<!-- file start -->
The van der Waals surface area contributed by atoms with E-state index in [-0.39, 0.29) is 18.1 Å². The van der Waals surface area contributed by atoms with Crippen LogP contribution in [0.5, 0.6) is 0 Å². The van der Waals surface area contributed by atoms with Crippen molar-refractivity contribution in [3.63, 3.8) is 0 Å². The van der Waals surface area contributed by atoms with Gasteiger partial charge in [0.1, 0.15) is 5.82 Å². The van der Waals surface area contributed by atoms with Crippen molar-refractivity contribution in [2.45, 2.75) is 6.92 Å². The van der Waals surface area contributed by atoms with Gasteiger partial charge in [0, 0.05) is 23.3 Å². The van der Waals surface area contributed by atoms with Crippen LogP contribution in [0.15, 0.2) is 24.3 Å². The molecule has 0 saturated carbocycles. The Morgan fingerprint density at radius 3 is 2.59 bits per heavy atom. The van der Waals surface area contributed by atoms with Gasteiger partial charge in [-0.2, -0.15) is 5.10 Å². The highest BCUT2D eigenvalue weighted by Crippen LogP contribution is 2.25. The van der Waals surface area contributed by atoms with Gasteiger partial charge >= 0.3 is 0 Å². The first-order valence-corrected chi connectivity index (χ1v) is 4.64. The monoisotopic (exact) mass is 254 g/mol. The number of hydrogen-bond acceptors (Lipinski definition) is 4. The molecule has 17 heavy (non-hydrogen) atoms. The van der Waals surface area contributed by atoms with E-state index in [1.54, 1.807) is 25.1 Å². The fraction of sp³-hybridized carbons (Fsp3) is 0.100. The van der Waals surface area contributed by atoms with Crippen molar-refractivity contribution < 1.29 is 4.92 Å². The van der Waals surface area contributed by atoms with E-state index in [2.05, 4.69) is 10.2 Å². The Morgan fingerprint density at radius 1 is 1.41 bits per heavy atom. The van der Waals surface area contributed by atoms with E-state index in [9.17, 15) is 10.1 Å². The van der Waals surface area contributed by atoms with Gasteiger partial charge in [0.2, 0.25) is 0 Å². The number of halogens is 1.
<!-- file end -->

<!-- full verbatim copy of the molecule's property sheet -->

The van der Waals surface area contributed by atoms with E-state index in [-0.39, 0.29) is 18.1 Å². The van der Waals surface area contributed by atoms with Crippen LogP contribution in [0.5, 0.6) is 0 Å². The van der Waals surface area contributed by atoms with Crippen molar-refractivity contribution in [3.63, 3.8) is 0 Å². The van der Waals surface area contributed by atoms with Gasteiger partial charge in [0.1, 0.15) is 5.82 Å². The van der Waals surface area contributed by atoms with Crippen molar-refractivity contribution in [2.45, 2.75) is 6.92 Å². The van der Waals surface area contributed by atoms with Gasteiger partial charge in [0, 0.05) is 23.3 Å². The van der Waals surface area contributed by atoms with Crippen LogP contribution in [0.15, 0.2) is 24.3 Å². The molecule has 0 saturated carbocycles. The Morgan fingerprint density at radius 3 is 2.59 bits per heavy atom. The van der Waals surface area contributed by atoms with Gasteiger partial charge in [-0.2, -0.15) is 5.10 Å². The highest BCUT2D eigenvalue weighted by Crippen LogP contribution is 2.25. The van der Waals surface area contributed by atoms with Gasteiger partial charge >= 0.3 is 0 Å². The first-order valence-corrected chi connectivity index (χ1v) is 4.64. The monoisotopic (exact) mass is 254 g/mol. The number of hydrogen-bond acceptors (Lipinski definition) is 4. The molecule has 17 heavy (non-hydrogen) atoms. The van der Waals surface area contributed by atoms with E-state index in [1.54, 1.807) is 25.1 Å². The fraction of sp³-hybridized carbons (Fsp3) is 0.100. The van der Waals surface area contributed by atoms with Crippen molar-refractivity contribution < 1.29 is 4.92 Å². The van der Waals surface area contributed by atoms with E-state index in [2.05, 4.69) is 10.2 Å². The Morgan fingerprint density at radius 1 is 1.41 bits per heavy atom. The van der Waals surface area contributed by atoms with E-state index in [9.17, 15) is 10.1 Å². The van der Waals surface area contributed by atoms with Gasteiger partial charge in [0.2, 0.25) is 0 Å². The number of halogens is 1.